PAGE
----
Jewish “days” start at sundown, because in Genesis 1 it says, over and over, “It was evening, and it was morning.” This is something that takes some getting used to, if you don’t grow up with it: the day begins when the sun dips below the horizon. The fact that you’ve been up for hours has nothing to do with it.
Jewish living is like that, tilted 90 or 270 degrees from Western secular life. The day begins at sundown. The year begins in the fall. (Also in the middle of winter and in the springtime.) Sunday is yom rishon, the first day of the week (and it begins on Saturday night.) The whole thing is cockeyed.
There is no doubt about it, we are a stiff necked people, as the God of Israel comments to Moses in Exodus 32:9. Only a stiff necked people could insist on their own cockeyed timetable for thousands of years of diaspora, tripping over other people’s holidays and calendars and clocks and whatnot. Ask anyone who asked for Rosh HaShanah off this week: it’s a nuisance. Yet we stick out our stiff necks and insist on it year after year after year, annoying our bosses, confusing our neighbors, and making some paranoid types certain that we are Up to Something, an international conspiracy, perhaps.
Why not accomodate? Why not assimilate? Why not go with the flow, for crying out loud?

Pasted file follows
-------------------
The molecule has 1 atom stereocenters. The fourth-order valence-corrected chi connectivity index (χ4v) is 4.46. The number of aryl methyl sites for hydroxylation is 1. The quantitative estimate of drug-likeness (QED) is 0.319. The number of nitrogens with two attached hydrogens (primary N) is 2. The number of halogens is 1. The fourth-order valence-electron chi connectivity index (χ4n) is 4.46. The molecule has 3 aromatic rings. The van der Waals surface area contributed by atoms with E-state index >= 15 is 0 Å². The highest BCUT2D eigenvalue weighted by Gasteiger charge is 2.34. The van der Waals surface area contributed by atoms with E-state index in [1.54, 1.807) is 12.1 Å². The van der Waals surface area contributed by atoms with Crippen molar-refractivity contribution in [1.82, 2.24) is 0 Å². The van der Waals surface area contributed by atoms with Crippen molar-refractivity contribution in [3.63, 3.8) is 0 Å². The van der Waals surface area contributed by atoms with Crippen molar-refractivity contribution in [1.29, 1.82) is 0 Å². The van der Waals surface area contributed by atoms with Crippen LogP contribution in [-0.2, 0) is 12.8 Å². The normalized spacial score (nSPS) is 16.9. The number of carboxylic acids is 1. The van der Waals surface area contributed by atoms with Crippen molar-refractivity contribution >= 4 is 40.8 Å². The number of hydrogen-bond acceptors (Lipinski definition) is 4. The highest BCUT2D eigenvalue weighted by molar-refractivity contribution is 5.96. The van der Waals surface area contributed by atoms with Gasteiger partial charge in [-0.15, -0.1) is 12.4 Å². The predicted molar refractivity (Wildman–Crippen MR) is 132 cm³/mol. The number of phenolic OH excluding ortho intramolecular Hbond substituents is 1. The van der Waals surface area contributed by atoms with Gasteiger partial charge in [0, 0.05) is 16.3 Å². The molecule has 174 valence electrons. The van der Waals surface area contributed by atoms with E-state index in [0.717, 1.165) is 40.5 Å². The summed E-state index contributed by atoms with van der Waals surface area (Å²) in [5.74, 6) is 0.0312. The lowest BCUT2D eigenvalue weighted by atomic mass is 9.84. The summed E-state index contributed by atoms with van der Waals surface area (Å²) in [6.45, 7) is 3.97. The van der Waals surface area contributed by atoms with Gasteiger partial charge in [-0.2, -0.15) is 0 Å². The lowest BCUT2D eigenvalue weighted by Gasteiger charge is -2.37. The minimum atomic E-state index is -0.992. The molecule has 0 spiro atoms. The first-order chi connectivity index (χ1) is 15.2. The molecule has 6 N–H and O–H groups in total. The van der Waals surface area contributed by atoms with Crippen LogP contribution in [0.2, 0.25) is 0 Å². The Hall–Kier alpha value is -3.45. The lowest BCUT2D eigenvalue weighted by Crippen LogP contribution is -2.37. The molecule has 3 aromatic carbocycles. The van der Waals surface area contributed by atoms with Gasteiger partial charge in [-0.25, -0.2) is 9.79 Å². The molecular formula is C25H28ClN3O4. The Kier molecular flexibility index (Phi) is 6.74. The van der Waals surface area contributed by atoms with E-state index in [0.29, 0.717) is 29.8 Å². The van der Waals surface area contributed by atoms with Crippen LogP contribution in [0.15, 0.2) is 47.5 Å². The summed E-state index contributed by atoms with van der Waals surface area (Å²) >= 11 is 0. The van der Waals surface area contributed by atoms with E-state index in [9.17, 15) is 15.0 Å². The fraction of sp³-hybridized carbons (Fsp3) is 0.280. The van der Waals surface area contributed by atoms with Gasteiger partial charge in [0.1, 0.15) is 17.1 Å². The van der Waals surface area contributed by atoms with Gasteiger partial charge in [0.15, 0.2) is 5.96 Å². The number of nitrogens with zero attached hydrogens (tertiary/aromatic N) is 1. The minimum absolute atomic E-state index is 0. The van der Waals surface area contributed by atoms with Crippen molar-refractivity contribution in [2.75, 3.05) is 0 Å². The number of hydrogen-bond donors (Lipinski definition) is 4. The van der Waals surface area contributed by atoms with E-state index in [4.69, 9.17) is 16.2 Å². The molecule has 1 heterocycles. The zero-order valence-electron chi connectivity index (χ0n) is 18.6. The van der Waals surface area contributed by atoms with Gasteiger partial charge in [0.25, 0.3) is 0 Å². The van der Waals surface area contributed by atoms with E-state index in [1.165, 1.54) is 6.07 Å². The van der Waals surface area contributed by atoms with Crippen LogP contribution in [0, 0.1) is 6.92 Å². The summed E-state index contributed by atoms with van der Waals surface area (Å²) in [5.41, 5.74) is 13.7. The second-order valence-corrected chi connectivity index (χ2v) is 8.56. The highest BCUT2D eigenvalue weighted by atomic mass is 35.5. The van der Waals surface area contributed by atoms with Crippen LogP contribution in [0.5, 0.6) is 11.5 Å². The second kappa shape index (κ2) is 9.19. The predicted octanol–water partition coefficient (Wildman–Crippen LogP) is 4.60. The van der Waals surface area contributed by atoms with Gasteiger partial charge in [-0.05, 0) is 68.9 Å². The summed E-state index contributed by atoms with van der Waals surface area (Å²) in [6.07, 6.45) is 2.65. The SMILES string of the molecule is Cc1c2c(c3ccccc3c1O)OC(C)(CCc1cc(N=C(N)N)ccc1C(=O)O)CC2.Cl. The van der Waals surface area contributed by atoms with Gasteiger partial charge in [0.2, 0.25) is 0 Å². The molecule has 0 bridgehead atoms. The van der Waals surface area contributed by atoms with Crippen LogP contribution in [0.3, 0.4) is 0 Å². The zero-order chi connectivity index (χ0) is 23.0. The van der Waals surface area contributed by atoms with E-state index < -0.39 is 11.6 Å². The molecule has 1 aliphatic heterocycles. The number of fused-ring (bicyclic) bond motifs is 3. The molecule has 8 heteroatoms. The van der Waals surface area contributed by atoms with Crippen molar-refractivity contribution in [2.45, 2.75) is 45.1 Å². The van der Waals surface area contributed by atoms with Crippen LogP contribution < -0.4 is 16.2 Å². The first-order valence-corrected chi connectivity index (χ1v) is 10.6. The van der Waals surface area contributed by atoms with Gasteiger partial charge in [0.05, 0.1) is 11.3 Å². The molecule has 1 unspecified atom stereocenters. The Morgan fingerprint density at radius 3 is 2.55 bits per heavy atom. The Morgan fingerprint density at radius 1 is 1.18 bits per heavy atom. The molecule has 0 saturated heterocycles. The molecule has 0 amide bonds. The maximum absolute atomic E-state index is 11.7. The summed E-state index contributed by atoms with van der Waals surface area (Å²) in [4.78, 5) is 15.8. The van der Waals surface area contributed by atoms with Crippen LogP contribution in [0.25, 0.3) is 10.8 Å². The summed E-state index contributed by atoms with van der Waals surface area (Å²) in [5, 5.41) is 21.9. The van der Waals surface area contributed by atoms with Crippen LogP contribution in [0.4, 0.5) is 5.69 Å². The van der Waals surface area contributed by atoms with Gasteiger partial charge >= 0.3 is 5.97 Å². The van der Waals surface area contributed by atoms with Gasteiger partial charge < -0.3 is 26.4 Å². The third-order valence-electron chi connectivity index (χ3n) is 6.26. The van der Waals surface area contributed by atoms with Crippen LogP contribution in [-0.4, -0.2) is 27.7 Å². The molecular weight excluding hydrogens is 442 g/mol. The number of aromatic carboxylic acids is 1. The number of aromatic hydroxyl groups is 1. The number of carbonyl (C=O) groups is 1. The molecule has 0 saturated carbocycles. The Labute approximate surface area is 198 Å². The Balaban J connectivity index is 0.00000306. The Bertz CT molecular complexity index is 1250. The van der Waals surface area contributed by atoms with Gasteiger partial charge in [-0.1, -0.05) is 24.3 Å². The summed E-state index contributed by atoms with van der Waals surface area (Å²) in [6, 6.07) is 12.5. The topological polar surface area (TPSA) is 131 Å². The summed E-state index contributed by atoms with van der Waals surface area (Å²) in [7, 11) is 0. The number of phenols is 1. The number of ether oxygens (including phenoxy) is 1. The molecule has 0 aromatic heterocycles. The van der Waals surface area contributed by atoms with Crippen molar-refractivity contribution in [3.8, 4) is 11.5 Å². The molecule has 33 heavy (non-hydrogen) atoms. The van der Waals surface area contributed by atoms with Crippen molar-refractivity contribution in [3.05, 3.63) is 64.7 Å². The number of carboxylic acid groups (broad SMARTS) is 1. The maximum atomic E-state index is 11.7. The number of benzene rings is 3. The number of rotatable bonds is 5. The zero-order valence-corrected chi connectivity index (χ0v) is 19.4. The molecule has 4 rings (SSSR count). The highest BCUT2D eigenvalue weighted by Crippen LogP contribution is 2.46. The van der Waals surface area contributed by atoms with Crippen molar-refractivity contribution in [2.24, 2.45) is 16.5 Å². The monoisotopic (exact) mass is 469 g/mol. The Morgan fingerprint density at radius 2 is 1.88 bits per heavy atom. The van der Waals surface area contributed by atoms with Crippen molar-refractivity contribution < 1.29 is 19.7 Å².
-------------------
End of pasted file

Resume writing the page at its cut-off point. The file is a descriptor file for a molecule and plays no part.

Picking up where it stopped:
We stick with it because time is sacred. The traditional story is that the day begins at sundown because Genesis says so. But we could as well read it the opposite direction: we have that story to explain, to remind us, to keep stepping to that Jewish drummer: it was evening, it was morning, it was the first day. The creation story doesn’t tell us “how the world was made,” it tells us how to look at the world. It’s easy to say, the day begins when I get up in the morning — then the world revolves around my state of consciousness. It’s easy to say, the day begins at midnight, because the government and mutual agreement say so. But Genesis says, “It was evening, it was morning,” to throw us off balance, to say, “Stop! Look! Think! PAY ATTENTION!”
Notice the passage of time. Notice the cycle of seasons. Notice when the sun goes down and comes up, and that will require you to take your eyes off the computer screen, off the TV, off your own navel, and out to the horizon. Live out of step with the ordinary, so that you will step lively. Pay attention.
Pay attention, because as Chaim Stern z”l wrote for Gates of Prayer: “Days pass and the years vanish, and we walk sightless among miracles. Lord, fill our eyes with seeing and our minds with knowing; let there be moments when Your Presence, like lightning, illumines the darkness in which we walk. Help us to see, wherever we gaze, that the bush burns unconsumed. And we, clay touched by God, will reach out for holiness, and exclaim in wonder: How filled with awe is this place, and we did not know it! Blessed is the Eternal One, the holy God!”